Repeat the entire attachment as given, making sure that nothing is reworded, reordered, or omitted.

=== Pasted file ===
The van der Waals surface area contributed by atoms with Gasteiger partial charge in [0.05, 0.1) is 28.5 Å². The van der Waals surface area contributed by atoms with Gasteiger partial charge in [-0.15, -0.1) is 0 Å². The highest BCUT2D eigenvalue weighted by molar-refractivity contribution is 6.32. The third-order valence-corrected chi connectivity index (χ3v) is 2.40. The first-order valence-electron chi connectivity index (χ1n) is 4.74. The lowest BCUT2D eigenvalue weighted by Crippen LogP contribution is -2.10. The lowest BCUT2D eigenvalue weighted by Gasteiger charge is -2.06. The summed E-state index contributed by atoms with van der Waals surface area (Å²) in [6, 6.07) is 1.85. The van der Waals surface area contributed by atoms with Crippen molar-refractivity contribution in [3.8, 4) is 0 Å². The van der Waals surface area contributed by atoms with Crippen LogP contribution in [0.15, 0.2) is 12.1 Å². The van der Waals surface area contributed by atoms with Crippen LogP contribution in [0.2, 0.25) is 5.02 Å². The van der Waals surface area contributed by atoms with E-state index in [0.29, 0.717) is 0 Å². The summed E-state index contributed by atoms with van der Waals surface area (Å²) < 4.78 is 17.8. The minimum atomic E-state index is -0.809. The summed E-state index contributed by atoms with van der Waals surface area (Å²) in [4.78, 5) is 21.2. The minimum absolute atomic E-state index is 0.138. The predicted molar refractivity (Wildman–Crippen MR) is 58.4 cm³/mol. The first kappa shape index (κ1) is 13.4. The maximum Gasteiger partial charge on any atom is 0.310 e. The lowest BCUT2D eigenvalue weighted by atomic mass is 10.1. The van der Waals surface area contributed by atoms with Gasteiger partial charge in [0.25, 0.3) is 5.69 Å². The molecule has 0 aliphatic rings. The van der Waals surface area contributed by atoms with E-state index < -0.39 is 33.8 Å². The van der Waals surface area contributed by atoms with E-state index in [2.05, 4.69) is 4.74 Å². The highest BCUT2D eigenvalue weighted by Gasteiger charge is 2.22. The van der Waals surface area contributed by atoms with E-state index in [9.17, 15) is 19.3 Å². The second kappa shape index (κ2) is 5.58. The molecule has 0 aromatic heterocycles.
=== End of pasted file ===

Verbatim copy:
The van der Waals surface area contributed by atoms with Gasteiger partial charge in [0.05, 0.1) is 28.5 Å². The van der Waals surface area contributed by atoms with Gasteiger partial charge in [-0.15, -0.1) is 0 Å². The highest BCUT2D eigenvalue weighted by molar-refractivity contribution is 6.32. The third-order valence-corrected chi connectivity index (χ3v) is 2.40. The first-order valence-electron chi connectivity index (χ1n) is 4.74. The lowest BCUT2D eigenvalue weighted by Crippen LogP contribution is -2.10. The lowest BCUT2D eigenvalue weighted by Gasteiger charge is -2.06. The summed E-state index contributed by atoms with van der Waals surface area (Å²) in [6, 6.07) is 1.85. The van der Waals surface area contributed by atoms with Crippen molar-refractivity contribution in [3.8, 4) is 0 Å². The van der Waals surface area contributed by atoms with Crippen LogP contribution in [0.15, 0.2) is 12.1 Å². The van der Waals surface area contributed by atoms with Crippen LogP contribution in [0.2, 0.25) is 5.02 Å². The van der Waals surface area contributed by atoms with E-state index in [0.29, 0.717) is 0 Å². The summed E-state index contributed by atoms with van der Waals surface area (Å²) < 4.78 is 17.8. The minimum atomic E-state index is -0.809. The summed E-state index contributed by atoms with van der Waals surface area (Å²) in [4.78, 5) is 21.2. The minimum absolute atomic E-state index is 0.138. The predicted molar refractivity (Wildman–Crippen MR) is 58.4 cm³/mol. The first kappa shape index (κ1) is 13.4. The maximum Gasteiger partial charge on any atom is 0.310 e. The lowest BCUT2D eigenvalue weighted by atomic mass is 10.1. The van der Waals surface area contributed by atoms with Gasteiger partial charge in [0.25, 0.3) is 5.69 Å². The molecule has 0 aliphatic rings. The van der Waals surface area contributed by atoms with E-state index < -0.39 is 33.8 Å². The van der Waals surface area contributed by atoms with E-state index in [2.05, 4.69) is 4.74 Å². The highest BCUT2D eigenvalue weighted by Gasteiger charge is 2.22. The van der Waals surface area contributed by atoms with E-state index in [9.17, 15) is 19.3 Å². The second kappa shape index (κ2) is 5.58. The molecule has 0 aromatic heterocycles.